Next Article in Journal
Self-Rated Aversion to Taste Qualities and the PROP Taster Phenotype Associate with Alcoholic Beverage Intake and Preference
Next Article in Special Issue
Amelioration of Smoke Taint in Cabernet Sauvignon Wine via Post-Harvest Ozonation of Grapes
Previous Article in Journal
Effect of Aging Vessel (Clay-Tinaja versus Oak Barrel) on the Volatile Composition, Descriptive Sensory Profile, and Consumer Acceptance of Red Wine
Previous Article in Special Issue
Aroma and Sensory Profiles of Sauvignon Blanc Wines from Commercially Produced Free Run and Pressed Juices
Review

The Impact Packaging Type Has on the Flavor of Wine

1
Food Science and Human Nutrition Department, University of Florida, Gainesville, FL 32611, USA
2
Agricultural and Biological Engineering Department, University of Florida, Gainesville, FL 32611, USA
3
Department of Chemistry, Coastal Carolina University, Conway, SC 29526, USA
*
Author to whom correspondence should be addressed.
Academic Editors: Stamatina Kallithraka and Matteo Marangon
Received: 28 April 2021 / Revised: 26 May 2021 / Accepted: 28 May 2021 / Published: 7 June 2021
(This article belongs to the Special Issue Featured Papers in Wine, Spirits and Oenological Products Section)

Abstract

This is a literature review of the most commonly available wine packaging categories. This includes glass bottles, polyethylene terephthalate bottles (PET), bag-in-box (BIB), aluminum cans, and Tetra Pak. This review includes a description and history of each category. In addition, the market share and environmental impacts of each category are discussed. Special attention is paid to the reported impact on packaged wine flavor and aroma for each packaging type. Finally, the potential impacts on consumer preference are discussed. While glass is still the dominant packaging material within the wine industry and by consumer demand, economic and environmental concerns are driving the industry and consumers to investigate and adopt alternative packaging materials.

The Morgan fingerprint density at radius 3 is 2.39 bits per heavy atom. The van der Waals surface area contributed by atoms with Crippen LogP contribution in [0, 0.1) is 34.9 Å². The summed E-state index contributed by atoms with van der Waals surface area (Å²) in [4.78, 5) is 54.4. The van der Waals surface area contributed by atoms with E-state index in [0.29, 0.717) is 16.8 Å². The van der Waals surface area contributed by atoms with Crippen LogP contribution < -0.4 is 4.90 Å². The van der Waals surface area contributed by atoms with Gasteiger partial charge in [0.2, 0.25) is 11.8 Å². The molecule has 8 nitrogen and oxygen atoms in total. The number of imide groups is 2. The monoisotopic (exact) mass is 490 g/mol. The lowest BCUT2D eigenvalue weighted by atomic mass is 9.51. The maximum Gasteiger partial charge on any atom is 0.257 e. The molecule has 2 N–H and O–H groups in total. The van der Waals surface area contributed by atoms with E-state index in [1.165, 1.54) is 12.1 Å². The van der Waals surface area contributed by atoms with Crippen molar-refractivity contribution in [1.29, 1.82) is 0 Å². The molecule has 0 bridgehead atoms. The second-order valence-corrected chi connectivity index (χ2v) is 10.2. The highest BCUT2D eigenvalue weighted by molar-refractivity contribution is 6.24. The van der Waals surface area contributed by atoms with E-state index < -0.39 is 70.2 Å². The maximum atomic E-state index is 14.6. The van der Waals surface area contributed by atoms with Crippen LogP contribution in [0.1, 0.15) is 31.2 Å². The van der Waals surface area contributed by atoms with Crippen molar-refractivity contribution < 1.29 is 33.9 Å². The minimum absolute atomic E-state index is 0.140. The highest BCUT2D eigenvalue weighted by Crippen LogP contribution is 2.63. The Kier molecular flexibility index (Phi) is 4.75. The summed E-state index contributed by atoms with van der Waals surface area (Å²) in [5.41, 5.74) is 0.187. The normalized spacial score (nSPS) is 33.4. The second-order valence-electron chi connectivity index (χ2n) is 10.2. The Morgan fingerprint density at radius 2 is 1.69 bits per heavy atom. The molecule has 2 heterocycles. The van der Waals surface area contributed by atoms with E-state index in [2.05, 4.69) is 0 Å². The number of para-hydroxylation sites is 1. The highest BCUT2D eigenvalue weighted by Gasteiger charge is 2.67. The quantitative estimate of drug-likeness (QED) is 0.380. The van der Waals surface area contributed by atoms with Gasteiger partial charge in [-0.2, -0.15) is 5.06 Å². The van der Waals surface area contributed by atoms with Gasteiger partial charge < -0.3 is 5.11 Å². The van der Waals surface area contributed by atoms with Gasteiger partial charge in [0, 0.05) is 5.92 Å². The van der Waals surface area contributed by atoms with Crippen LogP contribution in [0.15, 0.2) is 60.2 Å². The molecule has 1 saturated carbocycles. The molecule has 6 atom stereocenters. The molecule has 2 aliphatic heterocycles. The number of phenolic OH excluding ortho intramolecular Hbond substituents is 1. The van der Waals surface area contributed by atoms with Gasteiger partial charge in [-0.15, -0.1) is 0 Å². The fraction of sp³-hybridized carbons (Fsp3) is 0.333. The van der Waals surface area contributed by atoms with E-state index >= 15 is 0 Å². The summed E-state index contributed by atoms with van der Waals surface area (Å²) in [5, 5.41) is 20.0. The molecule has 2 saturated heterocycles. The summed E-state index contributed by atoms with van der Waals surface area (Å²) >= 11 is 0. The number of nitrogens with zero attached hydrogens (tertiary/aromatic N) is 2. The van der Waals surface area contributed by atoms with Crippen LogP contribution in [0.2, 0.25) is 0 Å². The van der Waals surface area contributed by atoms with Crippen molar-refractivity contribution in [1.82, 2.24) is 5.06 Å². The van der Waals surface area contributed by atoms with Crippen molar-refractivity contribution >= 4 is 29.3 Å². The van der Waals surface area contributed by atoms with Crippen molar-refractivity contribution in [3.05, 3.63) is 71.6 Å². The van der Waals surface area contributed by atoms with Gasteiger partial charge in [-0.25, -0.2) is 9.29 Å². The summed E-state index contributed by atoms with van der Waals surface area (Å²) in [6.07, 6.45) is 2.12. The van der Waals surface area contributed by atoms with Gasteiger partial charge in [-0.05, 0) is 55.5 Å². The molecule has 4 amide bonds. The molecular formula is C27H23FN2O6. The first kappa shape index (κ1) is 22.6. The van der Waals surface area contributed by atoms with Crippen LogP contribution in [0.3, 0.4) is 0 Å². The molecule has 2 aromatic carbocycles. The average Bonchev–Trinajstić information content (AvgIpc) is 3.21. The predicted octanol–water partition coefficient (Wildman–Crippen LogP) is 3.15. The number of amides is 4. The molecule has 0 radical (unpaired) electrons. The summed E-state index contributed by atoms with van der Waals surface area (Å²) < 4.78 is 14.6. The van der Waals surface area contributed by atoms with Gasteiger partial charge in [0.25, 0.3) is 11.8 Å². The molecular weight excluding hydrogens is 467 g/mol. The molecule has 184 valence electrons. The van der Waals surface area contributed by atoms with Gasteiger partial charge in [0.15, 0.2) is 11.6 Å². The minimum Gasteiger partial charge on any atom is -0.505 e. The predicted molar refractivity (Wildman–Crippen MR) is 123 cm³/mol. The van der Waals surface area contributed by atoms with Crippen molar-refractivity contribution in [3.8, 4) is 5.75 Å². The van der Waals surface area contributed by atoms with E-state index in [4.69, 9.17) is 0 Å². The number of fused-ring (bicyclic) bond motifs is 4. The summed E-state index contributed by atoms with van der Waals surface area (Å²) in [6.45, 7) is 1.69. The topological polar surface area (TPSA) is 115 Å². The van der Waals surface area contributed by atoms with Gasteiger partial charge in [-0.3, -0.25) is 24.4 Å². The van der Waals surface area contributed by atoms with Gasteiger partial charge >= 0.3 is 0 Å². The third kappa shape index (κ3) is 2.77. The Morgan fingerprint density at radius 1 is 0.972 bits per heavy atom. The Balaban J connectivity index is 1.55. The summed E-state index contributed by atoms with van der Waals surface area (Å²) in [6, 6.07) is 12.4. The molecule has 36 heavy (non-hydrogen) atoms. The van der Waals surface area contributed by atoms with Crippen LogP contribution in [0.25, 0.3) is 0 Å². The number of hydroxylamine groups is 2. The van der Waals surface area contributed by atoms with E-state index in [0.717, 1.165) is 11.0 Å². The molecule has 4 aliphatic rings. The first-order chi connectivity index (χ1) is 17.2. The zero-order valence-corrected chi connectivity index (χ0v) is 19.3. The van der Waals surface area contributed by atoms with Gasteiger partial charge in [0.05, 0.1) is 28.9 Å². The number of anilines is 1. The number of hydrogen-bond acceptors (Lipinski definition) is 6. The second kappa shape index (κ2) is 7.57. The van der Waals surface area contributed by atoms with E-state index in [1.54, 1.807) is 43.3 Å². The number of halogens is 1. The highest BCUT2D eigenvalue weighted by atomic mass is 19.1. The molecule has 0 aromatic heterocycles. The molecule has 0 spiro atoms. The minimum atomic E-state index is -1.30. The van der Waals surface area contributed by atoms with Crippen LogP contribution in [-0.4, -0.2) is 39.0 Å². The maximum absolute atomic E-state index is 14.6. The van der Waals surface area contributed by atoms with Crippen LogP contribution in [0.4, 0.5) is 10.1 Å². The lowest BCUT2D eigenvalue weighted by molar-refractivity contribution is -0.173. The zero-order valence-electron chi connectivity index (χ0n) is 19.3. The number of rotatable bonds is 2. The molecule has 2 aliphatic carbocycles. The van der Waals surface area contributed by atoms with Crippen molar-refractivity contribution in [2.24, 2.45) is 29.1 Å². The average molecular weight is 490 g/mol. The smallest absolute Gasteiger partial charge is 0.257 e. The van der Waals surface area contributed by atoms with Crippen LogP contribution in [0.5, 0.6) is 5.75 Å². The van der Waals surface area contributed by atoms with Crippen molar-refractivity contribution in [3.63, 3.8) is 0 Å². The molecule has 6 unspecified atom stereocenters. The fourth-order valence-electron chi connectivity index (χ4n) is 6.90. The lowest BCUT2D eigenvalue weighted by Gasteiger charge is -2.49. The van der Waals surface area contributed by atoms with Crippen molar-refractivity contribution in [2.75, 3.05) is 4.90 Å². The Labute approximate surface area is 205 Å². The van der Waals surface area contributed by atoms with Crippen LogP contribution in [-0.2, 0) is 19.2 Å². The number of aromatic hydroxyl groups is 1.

Keywords: wine packaging; flavor; sustainability; wine bottles; aluminum cans; consumer preference wine packaging; flavor; sustainability; wine bottles; aluminum cans; consumer preference

1. Introduction

Since the Neolithic era, humans have utilized the fermentation process as a means of extending the shelf life, increase the safety, as well as produce desirable flavors for foods and beverages [1,2]. Beer and wine have been around for tens of thousands of years. The discovery of wine is likely to have only been by accident when damaged grapes spontaneously fermented within a storage vessel. Farmers tried it and enjoyed the taste of the fermented product compared to the unfermented. The rest is history as they say [1]. Wine production is one of the oldest economic sectors in the world and presently is one of the most profitable agricultural products today [3,4]. The wine industry plays an important role in the global economy in terms of production and distribution [5]. In 2018, the International Organization of Vine and Wine (OIV) estimated that 292 million hectoliters of wine were produced worldwide. The international wine trade is estimated to be worth USD 36 billion (29.5 Euro) [6].
Wine packaging has drastically changed over the years from clay amphorae to single serving plastic bottles. The belief that only premium wine can be packaged in glass bottles with a natural cork has slowly been changing over the years [7,8]. Despite glass being an inert material, most consumers are not aging wine longer than a few months thus opening up the wine industry for alternative packaging [9]. As the industry adopts alternative packaging options, it is accepting the potential that the product packaging can have an impact on the consumer experience. The purpose of this literature review is to look how packaging type impacts wine flavor stability and flavor.

History of Wine Packaging

Several thousand years prior to the rise of the Roman Empire, winemakers from Mesopotamia and Egypt would store their wine in amphorae, clay flasks. These vessels played an important role in regard to the Ancient Greece and Roman’s trading success, in that amphorae served in a similar manner to our modern-day shipping containers. Amphorae were used for far more than just storing wine but were used to store and transport oil, processed food items of the day, and household supplies. The markings on the outside of the container would indicate to the buyer what type of product was found within, which led them to be given the nickname “silent salesmen” [10]. Amphoras were also designed with temper evidence closures to prove to the consumer “truth in packaging” [11].